I want to string a ‘high’ tension wire between two walls, for hanging light decorations on. The word ‘high’ is in quotes because it only needs to be tight enough to keep the wire looking level across a 7' span with a few glass ornaments hanging from it:
Picture of glass ornaments

Unfortunately I don't think that there are any wood studs for me to anchor into. (The drywall is actually facing iron I-beams that are supporting a catwalk and upper hallway.) Even if there were wood studs, the placement of this wire needs to be rather exact (to match built-in furniture below), so I cannot assume the studs would be in the correct spot.

So, I have three questions:

  1. How would you anchor into the drywall (or the underlying I-beam?!) in a way that will provide enough tensile anchor strength (away from the wall), as opposed to the typical shear strength (along the wall) used by picture hangers and shelves?

    • (I found this link testing hanging strength of various mechanisms; if anyone has a similar page for pull strength I would love it.)
  2. How would you tension the wire, if you didn't want an ugly turnbuckle tensioner left on the wire? Picture of turnbuckle

  3. What is the most visually minimal way you can think of to secure the wire? In my ideal world, I'd tear a hole in the drywall, anchor and tension the wire inside, and then patch and paint it so that the wire appears to come straight out of the wall. Assuming I'm anchoring into the exterior of the drywall, though, how can I avoid things like ugly wire clamps and thimbles?
    Wire clamp Wire thimble


I originally stretched wire between two eyelets and hung the glass ornaments from that wire. The result was not aesthetically pleasing. (The wires were too thick and noticeable, even well-tensioned they bowed slightly under the weight, and it didn't look good to have horizontal wires in the middle of the space.)

In the end, I hung them straight from the ceiling by:

  • throwing together horribly dangerous scaffolding,
  • drilling 1/2" holes into the drywall,
  • pushing a 3/16" eyelet/toggle bolt up through the hole,
  • tying 30-pound test fishing line to the eyelet,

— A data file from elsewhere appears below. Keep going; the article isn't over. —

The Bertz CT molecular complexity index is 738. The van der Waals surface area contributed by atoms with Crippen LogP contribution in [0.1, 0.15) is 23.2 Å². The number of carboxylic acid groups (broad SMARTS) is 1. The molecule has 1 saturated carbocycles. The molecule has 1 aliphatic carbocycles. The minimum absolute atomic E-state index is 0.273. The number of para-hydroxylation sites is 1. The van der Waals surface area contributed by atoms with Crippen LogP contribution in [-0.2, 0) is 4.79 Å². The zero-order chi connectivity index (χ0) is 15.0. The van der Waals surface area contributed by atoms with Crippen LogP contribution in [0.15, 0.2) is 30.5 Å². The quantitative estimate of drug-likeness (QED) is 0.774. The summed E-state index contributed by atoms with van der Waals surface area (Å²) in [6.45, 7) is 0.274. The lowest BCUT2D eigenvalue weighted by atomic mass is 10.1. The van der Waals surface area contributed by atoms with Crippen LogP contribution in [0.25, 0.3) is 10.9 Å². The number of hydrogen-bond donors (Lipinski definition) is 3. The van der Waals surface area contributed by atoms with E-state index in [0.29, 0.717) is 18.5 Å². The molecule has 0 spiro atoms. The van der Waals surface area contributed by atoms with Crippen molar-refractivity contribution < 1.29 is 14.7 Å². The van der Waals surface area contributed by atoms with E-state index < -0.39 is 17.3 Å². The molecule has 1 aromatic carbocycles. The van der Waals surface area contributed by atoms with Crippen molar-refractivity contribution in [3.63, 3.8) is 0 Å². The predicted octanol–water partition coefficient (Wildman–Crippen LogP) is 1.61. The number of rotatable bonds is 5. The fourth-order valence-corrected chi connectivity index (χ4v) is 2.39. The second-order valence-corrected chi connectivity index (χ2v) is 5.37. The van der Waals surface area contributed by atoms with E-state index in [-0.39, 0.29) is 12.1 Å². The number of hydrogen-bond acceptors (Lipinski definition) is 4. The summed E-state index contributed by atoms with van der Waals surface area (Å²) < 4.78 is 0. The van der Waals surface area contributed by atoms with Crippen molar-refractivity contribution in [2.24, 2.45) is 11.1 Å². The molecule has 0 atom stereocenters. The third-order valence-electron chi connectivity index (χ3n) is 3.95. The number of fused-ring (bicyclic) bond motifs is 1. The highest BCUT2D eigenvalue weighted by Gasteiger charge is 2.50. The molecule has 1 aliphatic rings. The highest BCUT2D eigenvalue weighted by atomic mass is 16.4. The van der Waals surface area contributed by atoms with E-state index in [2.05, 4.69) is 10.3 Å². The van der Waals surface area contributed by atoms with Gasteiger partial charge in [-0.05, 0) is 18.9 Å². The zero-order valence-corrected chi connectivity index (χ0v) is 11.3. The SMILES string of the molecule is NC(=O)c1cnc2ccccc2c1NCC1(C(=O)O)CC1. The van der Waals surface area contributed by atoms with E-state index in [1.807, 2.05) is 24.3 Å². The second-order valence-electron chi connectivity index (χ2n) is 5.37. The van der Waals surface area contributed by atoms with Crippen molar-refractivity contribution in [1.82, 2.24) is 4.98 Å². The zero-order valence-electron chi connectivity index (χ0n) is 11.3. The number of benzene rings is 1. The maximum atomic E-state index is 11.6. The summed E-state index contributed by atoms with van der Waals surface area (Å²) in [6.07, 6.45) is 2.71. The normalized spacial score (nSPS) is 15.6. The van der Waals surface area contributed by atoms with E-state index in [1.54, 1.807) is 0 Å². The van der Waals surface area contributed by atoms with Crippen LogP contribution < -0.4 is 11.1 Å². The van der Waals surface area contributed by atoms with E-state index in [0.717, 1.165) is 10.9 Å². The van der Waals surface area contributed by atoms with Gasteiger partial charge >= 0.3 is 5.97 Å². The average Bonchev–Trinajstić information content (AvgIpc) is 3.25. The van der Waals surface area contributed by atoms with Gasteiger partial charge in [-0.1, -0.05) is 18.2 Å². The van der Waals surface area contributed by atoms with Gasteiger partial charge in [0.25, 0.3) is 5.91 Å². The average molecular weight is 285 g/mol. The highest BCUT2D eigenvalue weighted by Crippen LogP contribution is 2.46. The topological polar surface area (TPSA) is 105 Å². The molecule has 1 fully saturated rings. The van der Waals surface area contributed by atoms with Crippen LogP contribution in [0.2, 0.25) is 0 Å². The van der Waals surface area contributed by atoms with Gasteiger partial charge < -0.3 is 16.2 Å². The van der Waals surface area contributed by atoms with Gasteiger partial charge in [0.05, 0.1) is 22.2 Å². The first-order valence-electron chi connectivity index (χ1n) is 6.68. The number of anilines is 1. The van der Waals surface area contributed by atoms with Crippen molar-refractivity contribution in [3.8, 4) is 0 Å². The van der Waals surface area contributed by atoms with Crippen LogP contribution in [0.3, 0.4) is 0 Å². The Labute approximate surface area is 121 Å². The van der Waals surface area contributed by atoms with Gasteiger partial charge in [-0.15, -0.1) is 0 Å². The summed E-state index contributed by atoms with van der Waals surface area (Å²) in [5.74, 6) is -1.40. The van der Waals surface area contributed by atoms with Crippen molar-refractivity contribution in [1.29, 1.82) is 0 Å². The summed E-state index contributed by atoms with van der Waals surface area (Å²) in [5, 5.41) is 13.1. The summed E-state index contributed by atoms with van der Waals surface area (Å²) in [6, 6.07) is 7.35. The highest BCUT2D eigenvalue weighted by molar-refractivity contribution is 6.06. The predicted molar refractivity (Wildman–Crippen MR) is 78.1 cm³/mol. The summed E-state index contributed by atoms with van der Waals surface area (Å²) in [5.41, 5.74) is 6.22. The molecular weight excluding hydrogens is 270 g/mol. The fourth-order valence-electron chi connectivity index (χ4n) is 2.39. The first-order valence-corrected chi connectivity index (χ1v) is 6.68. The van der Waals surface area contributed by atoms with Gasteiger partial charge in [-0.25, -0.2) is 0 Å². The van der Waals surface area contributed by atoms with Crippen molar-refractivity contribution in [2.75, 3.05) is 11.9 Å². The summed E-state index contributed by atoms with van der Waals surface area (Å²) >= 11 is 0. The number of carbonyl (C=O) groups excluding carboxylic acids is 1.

• screwing in the eyelet bolt until it was past the surface of the drywall, and
  • filling in the holes with drywall putty, sand and paint.

Before sanding/painting
Hole filled with putty, before sanding/painting.

Full pictures can be found here:
or perhaps here:

  • The first picture looks very interesting, but then I think about a breeze swinging these back and forth... and envision a Big Mess™
    – JYelton
    Commented Aug 8, 2011 at 22:06
  • @JYelton Heh. For what it's worth, mine are indoors (few breezes) and the spiral placement I ended up with means that only two of them could ever actually swing into each other.
    – Phrogz
    Commented Aug 8, 2011 at 22:36
  • That looks really cool. Next time, though, consider a step ladder. :) Commented Aug 8, 2011 at 23:55

1 Answer 1


I'd find mounding hardware with a wide base, then use the 't-bolts' to anchor them (it's a bolt with spring-loaded 'wings' that expand inside the wall to grab the back-side of the sheetrock). The wider the base, the better, as it will distribute the load over a larger area of sheetrock.

As for tensioning, you really do want the turnbuckle, as the cable could stretch a bit over time.

Ikea has some decent systems we've used for curtains.

Oh, and just my own opinion, but I'd find a cable coming straight out of the sheetrock odd, visually. I'd embrace the mounting hardware as part of the look.

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